The slim hole wireline logging tools deployed during the logging operations were made by Antares, Germany, except for the acoustic televiewer ABI43, made by ALT, Luxembourg. All tool combinations included a natural total gamma ray (GR) measurement for depth correlation except for the ABI43. Logging was undertaken using a Comprobe electric winch with a Rochester 3/16′′, four-conductor cable provided by HGRP. The depth reference for all logging runs was ground level at ca. 1943 m above sea level (based on GPS elevation determination). Details of all the combined logging runs, logging speeds and measured intervals are given in Table 3.

## 2.3 Wireline log and televiewer processing

All borehole data were screened and processed by GFZ prior to interpretation. Depth corrections were applied to all logs primarily by gamma peak matching other than for the ABI43 which does not contain a gamma sensor. For depth correlation of the ABI43 logs the caliper data from the DIP meter proved useful in comparison with the televiewer travel time and amplitudes which are also highly sensitive to borehole size. The accuracy of this caliper match is even better than that of the GR match. Due to the very low total gamma response of the open hole section, the individual spectral gamma results for K, Th and U have been deemed below quantitative spectrum values and therefore only the total gamma is presented for this interval.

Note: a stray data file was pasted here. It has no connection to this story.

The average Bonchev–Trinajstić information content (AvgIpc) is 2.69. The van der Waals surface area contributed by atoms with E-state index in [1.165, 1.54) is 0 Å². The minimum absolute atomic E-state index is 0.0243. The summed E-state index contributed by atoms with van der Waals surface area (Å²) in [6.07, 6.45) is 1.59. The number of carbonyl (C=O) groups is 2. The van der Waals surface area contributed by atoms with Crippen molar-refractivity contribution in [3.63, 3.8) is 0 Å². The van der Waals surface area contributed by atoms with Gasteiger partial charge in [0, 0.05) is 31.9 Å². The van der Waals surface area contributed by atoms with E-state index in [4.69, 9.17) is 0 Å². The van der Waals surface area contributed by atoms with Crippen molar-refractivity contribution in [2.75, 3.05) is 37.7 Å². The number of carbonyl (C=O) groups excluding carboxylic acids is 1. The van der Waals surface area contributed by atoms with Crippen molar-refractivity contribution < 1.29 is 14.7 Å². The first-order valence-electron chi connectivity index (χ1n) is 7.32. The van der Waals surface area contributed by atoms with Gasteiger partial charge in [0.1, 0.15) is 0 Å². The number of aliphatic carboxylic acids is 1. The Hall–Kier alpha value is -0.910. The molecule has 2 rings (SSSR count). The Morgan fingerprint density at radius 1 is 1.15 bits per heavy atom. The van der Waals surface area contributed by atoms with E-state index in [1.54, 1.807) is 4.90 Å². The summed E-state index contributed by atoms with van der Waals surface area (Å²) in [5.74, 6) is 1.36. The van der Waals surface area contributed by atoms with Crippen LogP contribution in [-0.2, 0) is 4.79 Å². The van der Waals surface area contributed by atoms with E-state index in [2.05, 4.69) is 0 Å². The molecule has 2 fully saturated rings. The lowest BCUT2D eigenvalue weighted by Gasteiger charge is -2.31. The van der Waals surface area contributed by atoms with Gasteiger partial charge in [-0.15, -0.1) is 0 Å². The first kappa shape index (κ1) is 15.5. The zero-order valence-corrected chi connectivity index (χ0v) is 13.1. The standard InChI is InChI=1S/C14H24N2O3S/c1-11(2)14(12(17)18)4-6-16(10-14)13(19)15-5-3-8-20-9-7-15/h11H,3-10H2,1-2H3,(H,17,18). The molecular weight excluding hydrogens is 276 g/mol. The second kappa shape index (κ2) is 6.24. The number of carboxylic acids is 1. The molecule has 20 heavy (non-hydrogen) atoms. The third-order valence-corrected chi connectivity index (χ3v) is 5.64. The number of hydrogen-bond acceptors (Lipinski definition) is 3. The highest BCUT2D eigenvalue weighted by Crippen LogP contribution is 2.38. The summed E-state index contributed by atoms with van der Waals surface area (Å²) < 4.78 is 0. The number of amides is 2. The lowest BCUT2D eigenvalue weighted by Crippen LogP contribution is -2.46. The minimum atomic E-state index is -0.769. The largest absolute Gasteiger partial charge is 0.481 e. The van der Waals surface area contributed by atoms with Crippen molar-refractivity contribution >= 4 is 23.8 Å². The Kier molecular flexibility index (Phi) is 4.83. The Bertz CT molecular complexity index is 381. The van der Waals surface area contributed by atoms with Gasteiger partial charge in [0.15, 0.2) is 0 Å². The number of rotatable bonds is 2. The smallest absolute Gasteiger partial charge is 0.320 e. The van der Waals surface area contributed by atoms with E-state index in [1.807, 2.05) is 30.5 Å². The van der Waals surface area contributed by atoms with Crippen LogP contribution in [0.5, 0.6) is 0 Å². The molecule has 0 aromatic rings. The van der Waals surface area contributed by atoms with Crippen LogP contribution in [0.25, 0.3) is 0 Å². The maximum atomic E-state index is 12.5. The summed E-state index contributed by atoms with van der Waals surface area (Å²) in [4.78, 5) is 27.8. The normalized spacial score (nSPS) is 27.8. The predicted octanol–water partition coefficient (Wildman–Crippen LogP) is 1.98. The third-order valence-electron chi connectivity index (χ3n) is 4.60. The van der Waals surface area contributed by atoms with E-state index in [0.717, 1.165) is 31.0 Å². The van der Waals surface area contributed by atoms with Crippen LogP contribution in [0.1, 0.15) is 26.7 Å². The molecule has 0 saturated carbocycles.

Figure 3Example of the exceptional core recovery from the wells (further examples can be seen in Figs. 9 and 10).

The raw sonic waveform data were processed using a combination of first arrival trace picking for P and S waves along with additional semblance analysis. In general, the P-wave picking was straight forward for most of the borehole; however, a strong direct wave interferes with the P-wave first arrival at lower velocities in the near receiver (Fig. 4), making accurate picking challenging. The S-wave arrival also becomes highly unclear in the upper part of the well above ca. 1100 m. Velocity data for the open hole section of PTA2 are therefore of mixed quality with generally improved confidence levels towards the base of the well.